The 5th International Disaster and Risk Conference IDRC Davos 2014 held last August featured a session on “Building Code and its implementation for safer buildings” which was organized by UNESCO and attended by IRDR Science Committee member Djillali Benouar. The session was primarily aimed to raise awareness about seismic building code and its implementation for safer buildings and promote guidelines for earthquake resistant non-engineered constructions.
The session covered two presentations and was chaired by Dr Alexandros Makarigakis. The first presentation from Soichiro Yasukawa stressed on the importance of appropriate seismic building codes and its implementation for safer structures to reduce human life losses and damage to property. The presentation also introduced the UNESCO project on building code at World Conference on Disaster Reduction which plans to make recommendations for post 2015 on building code and its implementation. A holistic approach is crucial in making buildings safer and this goes beyond engineering aspects; this also covers capacity building, policy and public awareness. Policies, regulation and legislation need to be promoted for implementation so that decision makers can make effective actions to reduce disaster risks. The different building code policies in many earthquake prone countries were mentioned for comparison that gave provisional recommendations on seismic building code, building control and land use regulation.
The second presentation from Yuji Ishiyama explained the “guidelines for earthquake resistant non-engineered constructions” that covered traditional houses and non-engineered buildings. These are divided into various types: (1) un-reinforced masonry (stones, brick, concrete blocks masonry, etc.), (2) timber constructions, (3) earthen constructions (adobe) and (4) confined masonry. Based on records, these types of constructions gathered the most number of recorded losses in life and property from earthquakes. Ishiyama stressed the need to introduce earthquake risk preventive measures in these types of constructions. Based on the International Association for Earthquake Engineering (IAEE), the “Guidelines for Earthquake Resistant Non-engineered Constructions” was published in 1986. The revision of this guideline has been completed and will soon be published by UNESCO.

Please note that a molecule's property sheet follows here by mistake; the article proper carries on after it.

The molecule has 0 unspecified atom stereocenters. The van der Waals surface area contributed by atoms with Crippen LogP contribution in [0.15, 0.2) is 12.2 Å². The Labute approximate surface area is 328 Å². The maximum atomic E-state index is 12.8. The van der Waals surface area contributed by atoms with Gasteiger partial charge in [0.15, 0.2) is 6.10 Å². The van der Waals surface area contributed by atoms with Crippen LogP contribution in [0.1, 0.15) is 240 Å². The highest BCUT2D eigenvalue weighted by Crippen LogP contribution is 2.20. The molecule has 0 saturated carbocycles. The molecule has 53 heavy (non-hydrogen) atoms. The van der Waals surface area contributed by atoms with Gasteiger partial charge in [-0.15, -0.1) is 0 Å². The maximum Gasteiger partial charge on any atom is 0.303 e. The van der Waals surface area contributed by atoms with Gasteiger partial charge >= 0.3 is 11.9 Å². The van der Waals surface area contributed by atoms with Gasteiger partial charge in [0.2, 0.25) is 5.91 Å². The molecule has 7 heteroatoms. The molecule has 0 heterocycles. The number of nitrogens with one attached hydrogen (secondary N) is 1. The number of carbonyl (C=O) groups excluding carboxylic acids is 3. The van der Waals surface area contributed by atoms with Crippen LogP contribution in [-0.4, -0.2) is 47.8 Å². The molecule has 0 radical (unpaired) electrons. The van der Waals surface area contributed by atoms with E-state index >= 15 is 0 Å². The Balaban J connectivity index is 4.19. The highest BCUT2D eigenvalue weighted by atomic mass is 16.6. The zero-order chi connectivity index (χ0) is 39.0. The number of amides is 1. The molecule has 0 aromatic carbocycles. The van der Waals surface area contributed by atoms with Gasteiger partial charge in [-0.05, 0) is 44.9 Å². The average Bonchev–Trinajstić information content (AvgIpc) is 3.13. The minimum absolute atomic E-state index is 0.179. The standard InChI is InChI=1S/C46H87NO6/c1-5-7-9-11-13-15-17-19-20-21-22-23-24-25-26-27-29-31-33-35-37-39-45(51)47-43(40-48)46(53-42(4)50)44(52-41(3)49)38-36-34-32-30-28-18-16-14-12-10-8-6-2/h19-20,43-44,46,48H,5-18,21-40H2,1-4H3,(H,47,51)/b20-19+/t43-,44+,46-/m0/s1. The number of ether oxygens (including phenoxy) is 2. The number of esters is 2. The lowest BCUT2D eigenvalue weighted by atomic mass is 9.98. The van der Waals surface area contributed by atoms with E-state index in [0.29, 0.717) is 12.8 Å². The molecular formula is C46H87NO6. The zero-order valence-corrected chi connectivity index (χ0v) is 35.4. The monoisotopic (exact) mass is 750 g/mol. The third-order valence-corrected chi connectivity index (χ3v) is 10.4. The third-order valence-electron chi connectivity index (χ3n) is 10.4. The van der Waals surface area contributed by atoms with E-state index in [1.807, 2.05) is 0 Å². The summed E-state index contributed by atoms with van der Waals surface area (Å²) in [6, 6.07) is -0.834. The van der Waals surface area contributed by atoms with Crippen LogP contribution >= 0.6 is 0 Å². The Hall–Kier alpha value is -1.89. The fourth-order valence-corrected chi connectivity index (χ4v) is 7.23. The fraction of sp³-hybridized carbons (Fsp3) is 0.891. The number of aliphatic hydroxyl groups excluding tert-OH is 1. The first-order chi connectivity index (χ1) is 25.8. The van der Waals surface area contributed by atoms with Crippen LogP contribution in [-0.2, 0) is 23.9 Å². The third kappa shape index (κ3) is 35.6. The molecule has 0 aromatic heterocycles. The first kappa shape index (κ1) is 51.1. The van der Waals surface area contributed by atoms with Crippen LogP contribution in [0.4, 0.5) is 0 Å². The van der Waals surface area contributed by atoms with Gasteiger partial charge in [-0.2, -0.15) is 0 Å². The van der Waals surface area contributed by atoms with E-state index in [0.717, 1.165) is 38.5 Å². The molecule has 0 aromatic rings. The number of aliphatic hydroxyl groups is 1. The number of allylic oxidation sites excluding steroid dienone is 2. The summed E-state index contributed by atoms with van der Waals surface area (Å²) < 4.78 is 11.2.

More research is needed to reach a certain degree of reliability in improving the safety of new and existing engineered and non-engineered building. Research should not only focus in producing physical preventive measures to reduce risks. Social sciences should also play a greater role in identifying and evaluating risks factors that make communities vulnerable to disaster. Researchers in all disciplines should investigate and formulate, in an integrated approach, tools that will help policy makers in disaster risk reduction. There is a crucial need in developing more reliable vulnerability and risk assessment tools as well as retrofitting techniques.
IRDR Science Committee member Djillali Benouar said, “The IRDR programme through its four projects could contribute effectively to the ongoing efforts in improving the seismic building code and its implementation by evidence-based measures to reduce seismic disaster risks. As an example, the FORIN project proposes an approach that aims to uncover the root causes of disasters through in-depth investigations that go beyond the typical reports and case studies conducted post-disaster events. Thoroughly analyzing cases, including both success stories and failures, will help build an understanding of how natural hazards do – or do not – become disasters. This is in furtherance of Goal 3 (Reducing risk and curbing losses through knowledge-based actions.) in the IRDR Strategic Plan (2013-2017), to which FORIN’s activities are aligned. The FORIN methodology is supporting directly the implementation of the Hyogo Framework for Action by using science and technology to determine the causes connected to disasters and thus allow learning of lessons from the disaster based on science and technology; these lessons should be interpreted in engineering/practice measure to improve seismic building code.”